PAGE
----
Sunday, August 29, 2010

Reflecting on 8/28

As I found myself mowing the lawn late Sunday morning listening to an eclectic playlist including songs by Rage Against the Machine, Jack Johnson, and Louis Armstrong, I began reflecting on my experience at yesterday’s event as well as the coverage it received (from both the Main and “Side” Stream Media).

Detractors (on all sides) will focus on the negative aspects of how the event, its organizers, and attendees will affect them or their agenda. I choose to focus on the positive aspects (such as the spotlight on faith and honor) as well as identify bridges that can be built with those who may have a different perspective.

Most of us agree, but many are afraid to say this due to potential blowback: August 28th does not belong to any individual, group, or race. It doesn’t belong to Al Sharpton, the NAACP, Alveda King, Glenn Beck, or even Dr. Martin Luther King Jr. It belongs to the social fabric of “all that is right with America.” Dr. King, an inspiration to millions, was a product of the American principles and values that have provided hope all over the world. America is not just a destination, it is also an idea; an experiment. This experiment is not without its painful scars that we dare not forget. But to advance the dream that Dr. King shared with us all, we must focus again on what makes us great, such as honor, character, integrity, and principles.

Some of the sweetest victories over injustice were brought about by solutions that created new (sometimes difficult to grasp) problems. Regrettably, we’ll never be afforded the chance to know if our scars would have been healed without the power of Federal force (for example: a Constitutional solution of implementing Frederick Douglas’ vision of electing men who “deny that the Constitution guarantees the right to hold property in man” into office to “use their powers for the abolition of slavery”).

In spite of the many differing opinions on how solutions to challenges were employed throughout our history, we can choose to celebrate the positive aspects of our nation’s journey; such as the courageous men and woman who worked tirelessly and selflessly to peacefully bring rights to those affected by grave injustices as well as their deep-seated faith that successfully guided them.

Hopefully all who attended the Restoring Honor event yesterday left with a measure of hope that citizens will focus inwardly, just as much as focusing on other important elements. Restoring honor in everyday life will be the cornerstone of our persevering through the tumultuous times that lay ahead.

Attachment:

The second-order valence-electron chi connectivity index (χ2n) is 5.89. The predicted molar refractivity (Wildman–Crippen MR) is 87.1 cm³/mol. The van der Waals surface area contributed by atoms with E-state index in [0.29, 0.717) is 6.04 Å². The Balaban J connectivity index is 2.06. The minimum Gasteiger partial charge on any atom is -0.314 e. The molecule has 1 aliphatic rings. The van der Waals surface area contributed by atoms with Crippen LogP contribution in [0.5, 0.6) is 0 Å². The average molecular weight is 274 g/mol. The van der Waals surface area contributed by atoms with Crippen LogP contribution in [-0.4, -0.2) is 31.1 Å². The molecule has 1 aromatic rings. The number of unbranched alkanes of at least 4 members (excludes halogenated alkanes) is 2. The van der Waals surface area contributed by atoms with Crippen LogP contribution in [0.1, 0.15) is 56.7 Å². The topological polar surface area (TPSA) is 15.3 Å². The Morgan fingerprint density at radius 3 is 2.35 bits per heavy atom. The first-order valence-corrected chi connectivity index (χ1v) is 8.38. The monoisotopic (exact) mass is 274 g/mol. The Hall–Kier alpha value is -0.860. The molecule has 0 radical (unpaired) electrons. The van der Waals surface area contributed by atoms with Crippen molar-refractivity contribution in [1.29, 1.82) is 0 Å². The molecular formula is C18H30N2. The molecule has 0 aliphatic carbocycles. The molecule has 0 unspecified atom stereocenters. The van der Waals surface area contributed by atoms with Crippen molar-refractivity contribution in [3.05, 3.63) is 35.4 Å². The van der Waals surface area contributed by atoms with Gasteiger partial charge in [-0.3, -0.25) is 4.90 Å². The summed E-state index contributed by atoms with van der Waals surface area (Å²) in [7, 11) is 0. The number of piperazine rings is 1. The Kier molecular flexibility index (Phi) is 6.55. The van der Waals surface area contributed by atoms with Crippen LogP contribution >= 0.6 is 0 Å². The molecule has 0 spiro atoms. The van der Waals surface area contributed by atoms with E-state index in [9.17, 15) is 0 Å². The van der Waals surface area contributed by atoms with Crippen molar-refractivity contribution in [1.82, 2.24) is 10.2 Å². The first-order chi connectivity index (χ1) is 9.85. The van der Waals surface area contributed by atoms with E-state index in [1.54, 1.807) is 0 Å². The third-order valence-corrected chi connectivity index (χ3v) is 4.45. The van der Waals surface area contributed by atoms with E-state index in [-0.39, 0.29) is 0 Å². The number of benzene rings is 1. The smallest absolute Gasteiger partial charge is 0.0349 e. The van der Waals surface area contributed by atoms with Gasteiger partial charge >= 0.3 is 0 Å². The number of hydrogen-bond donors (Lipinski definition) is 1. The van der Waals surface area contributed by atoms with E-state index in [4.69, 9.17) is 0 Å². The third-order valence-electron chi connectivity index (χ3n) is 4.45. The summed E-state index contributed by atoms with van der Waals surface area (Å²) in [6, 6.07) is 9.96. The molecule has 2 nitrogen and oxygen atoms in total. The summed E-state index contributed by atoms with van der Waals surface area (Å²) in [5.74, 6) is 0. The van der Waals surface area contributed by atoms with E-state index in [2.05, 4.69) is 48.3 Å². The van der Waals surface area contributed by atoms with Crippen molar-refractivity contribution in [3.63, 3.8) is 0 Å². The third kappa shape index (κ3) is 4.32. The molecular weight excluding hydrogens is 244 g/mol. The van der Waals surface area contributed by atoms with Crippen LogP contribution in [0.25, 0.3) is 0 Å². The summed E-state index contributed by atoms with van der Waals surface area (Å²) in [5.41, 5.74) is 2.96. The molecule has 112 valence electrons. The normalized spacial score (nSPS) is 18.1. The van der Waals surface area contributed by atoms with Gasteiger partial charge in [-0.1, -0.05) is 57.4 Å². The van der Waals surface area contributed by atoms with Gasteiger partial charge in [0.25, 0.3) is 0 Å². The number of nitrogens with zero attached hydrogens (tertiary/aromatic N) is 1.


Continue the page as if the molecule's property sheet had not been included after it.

Early in the Restoring Honor program, Deb Argel-Bastian spoke about how her son (a special ops officer who died in Iraq in 2005) came to the realization of the importance of honor and keeping a promise at a very early age. Last night I drew upon the content of her speech and applied it in a hopefully meaningful life-lesson for my oldest son. We had a conversation about the importance of character and honor and how this woman’s son grasped these concepts, to which my son listened intently. I’ve since made a commitment to continue giving him every tool available to become the “next George Washington or Thomas Jefferson”, should he make that decision on his own. Additionally, in our highly divided culture, it is the responsibility of us all to provide an example of honor, regardless of worldview and political agenda, so that our posterity will know what to emulate during their own turbulent challenges they will face.

One of the readings at a church service I attended in early August was Genesis 18:20-32, to which I instantly associated with the state of our society. Do we have at least ten righteous people and an “Abraham” who will negotiate our nation’s saving grace? I pray that we do and that our sons and daughters will rise to the challenge when their time comes; I believe they’ll have a fighting chance as long as we properly equip them with honor.

Joshua is the co-host of The Forgotten Men radio show Saturdays at 12 noon, Eastern, on AM930 WFMD – and the co-founder of We Surround Them Frederick.

Sunday, March 14, 2010

Building a Bridge: From TEA to Coffee

Building a Bridge: From TEA to Coffee
By: Joshua J. Lyons | March 14, 2010

The movements that have grown in the past year have provided important outlets for average citizens. They have also been moving targets for those on the periphery to paint or define. The greatest strength of the TEA Party is also sometimes its greatest weakness; it is decentralized and without uniform leadership. The greatest strength of the newly formed Coffee Party is that it is an alternative outlet to the TEA Party.

For those in the TEA Party who think that stopping or removing our current president will solve our problems – NEWS FLASH: These problems have been building for well over 100 years! For those in the Coffee Party who think that the TEA Party is a Republican front group consisting of racist crackers who do not want poor people to have healthcare – NEWS FLASH: We’re primarily your neighbors who do not like the direction our nation is headed.